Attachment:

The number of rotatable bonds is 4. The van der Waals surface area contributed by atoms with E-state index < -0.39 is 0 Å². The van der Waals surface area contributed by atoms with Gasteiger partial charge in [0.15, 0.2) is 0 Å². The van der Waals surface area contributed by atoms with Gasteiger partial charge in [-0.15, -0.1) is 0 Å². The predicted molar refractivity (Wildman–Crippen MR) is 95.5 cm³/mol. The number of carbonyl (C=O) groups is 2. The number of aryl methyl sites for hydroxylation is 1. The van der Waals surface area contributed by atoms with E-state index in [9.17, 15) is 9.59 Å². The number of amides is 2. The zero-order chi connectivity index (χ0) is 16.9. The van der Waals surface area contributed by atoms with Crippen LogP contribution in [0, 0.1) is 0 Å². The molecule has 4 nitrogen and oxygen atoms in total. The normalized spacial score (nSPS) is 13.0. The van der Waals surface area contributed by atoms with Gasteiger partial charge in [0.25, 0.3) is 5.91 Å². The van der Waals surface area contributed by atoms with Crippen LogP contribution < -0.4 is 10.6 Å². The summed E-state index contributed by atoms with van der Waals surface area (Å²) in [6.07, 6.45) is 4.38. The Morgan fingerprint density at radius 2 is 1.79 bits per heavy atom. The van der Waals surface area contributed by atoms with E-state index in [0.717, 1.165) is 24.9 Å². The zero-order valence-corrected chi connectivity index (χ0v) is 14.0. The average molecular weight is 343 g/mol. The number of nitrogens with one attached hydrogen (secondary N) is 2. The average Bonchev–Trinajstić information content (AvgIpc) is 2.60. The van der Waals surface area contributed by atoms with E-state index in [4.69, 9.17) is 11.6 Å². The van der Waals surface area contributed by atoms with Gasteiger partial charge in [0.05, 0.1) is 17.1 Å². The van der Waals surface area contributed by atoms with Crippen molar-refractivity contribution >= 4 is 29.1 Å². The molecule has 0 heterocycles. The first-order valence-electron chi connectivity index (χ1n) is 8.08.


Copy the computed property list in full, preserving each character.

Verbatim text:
The number of rotatable bonds is 4. The van der Waals surface area contributed by atoms with E-state index < -0.39 is 0 Å². The van der Waals surface area contributed by atoms with Gasteiger partial charge in [0.15, 0.2) is 0 Å². The van der Waals surface area contributed by atoms with Gasteiger partial charge in [-0.15, -0.1) is 0 Å². The predicted molar refractivity (Wildman–Crippen MR) is 95.5 cm³/mol. The number of carbonyl (C=O) groups is 2. The number of aryl methyl sites for hydroxylation is 1. The van der Waals surface area contributed by atoms with E-state index in [9.17, 15) is 9.59 Å². The number of amides is 2. The zero-order chi connectivity index (χ0) is 16.9. The van der Waals surface area contributed by atoms with Crippen LogP contribution in [0, 0.1) is 0 Å². The molecule has 4 nitrogen and oxygen atoms in total. The normalized spacial score (nSPS) is 13.0. The van der Waals surface area contributed by atoms with Gasteiger partial charge in [0.25, 0.3) is 5.91 Å². The van der Waals surface area contributed by atoms with Crippen LogP contribution < -0.4 is 10.6 Å². The summed E-state index contributed by atoms with van der Waals surface area (Å²) in [6.07, 6.45) is 4.38. The Morgan fingerprint density at radius 2 is 1.79 bits per heavy atom. The van der Waals surface area contributed by atoms with E-state index in [0.717, 1.165) is 24.9 Å². The zero-order valence-corrected chi connectivity index (χ0v) is 14.0. The average molecular weight is 343 g/mol. The number of nitrogens with one attached hydrogen (secondary N) is 2. The average Bonchev–Trinajstić information content (AvgIpc) is 2.60. The van der Waals surface area contributed by atoms with E-state index in [4.69, 9.17) is 11.6 Å². The van der Waals surface area contributed by atoms with Gasteiger partial charge in [0.05, 0.1) is 17.1 Å². The van der Waals surface area contributed by atoms with Crippen molar-refractivity contribution >= 4 is 29.1 Å². The molecule has 0 heterocycles. The first-order valence-electron chi connectivity index (χ1n) is 8.08.